Stairway to Innovation: Meet the Soon-To-Be World’s Tallest 3D-Printed Tower

By: | April 2nd, 2024

Not a day seems to pass by without a new development taking place in the world of 3D printing. Disruptive technology has found a place in practically every industry, pushing boundaries by the hour. Now, a new milestone has been set for the technology with the imminent arrival of the tallest 3D-printed building.

Expected to have a height of 30 meters and 9 meters in diameter, the project that will reach this record is known as Tor Alva or The White Tower. The building is located in Mulegns, Switzerland, and is expected to open in the Summer of this year.

The five-level building is currently under construction, requiring the assembly of 124 3D-printed elements of which 32 are 3D-printed reinforced. The printing of all elements, which also includes over 2500 layers of extruded concrete, required over 900 hours of printing time.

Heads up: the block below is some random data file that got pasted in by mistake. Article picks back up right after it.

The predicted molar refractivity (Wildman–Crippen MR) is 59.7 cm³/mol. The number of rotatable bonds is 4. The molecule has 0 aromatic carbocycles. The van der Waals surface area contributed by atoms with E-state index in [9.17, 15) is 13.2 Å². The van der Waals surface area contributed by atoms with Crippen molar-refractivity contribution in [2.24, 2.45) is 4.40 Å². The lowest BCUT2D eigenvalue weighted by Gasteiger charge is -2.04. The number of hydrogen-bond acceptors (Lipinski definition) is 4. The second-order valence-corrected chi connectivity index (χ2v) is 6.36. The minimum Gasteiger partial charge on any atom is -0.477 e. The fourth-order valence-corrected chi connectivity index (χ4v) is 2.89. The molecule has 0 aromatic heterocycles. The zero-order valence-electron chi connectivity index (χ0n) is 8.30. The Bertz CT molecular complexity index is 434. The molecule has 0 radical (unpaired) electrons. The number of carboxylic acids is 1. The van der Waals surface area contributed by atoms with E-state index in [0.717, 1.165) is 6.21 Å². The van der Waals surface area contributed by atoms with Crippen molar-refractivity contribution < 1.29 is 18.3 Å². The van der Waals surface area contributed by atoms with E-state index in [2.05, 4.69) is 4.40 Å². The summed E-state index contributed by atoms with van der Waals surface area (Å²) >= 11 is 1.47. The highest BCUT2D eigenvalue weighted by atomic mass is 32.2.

The cyclopean efforts will result in a one-of-a-kind cultural center, capable of hosting 45 visitors at any given time. These visitors will get to enjoy a seat at an “intimate concert space” at the top after ascending the structure’s spiral case. These, like the building itself, are a tribute to the Grisons and its Baroque era style.

Nova Fundaziun, Origen, and ETH Zurich launched the project back in June 2021 in collaboration with over 10 other partners following a launch party attended by Swiss President Guy Parmelin. With the prefabrication of the tower already started, experts all over the world are closely monitoring the progress, seeking to replicate it in the future.

The building of the tower will represent a major milestone in the industry not only for its record height but also by highlighting the huge potential of 3D printing in the construction world. Computational design, digital fabrication, modular design, robotics, and sustainable materials are all central to this project, pushing the boundaries of architectural possibility.

Once Tor Alva opens the doors to the public, it will put the small village of Mulegns back in the back, revitalizing what the team has referred to as a “decaying town”. If successful, the project will show technology’s ability to revive and reimagine once again, exactly what 3D printing was designed for.

Ashton Henning

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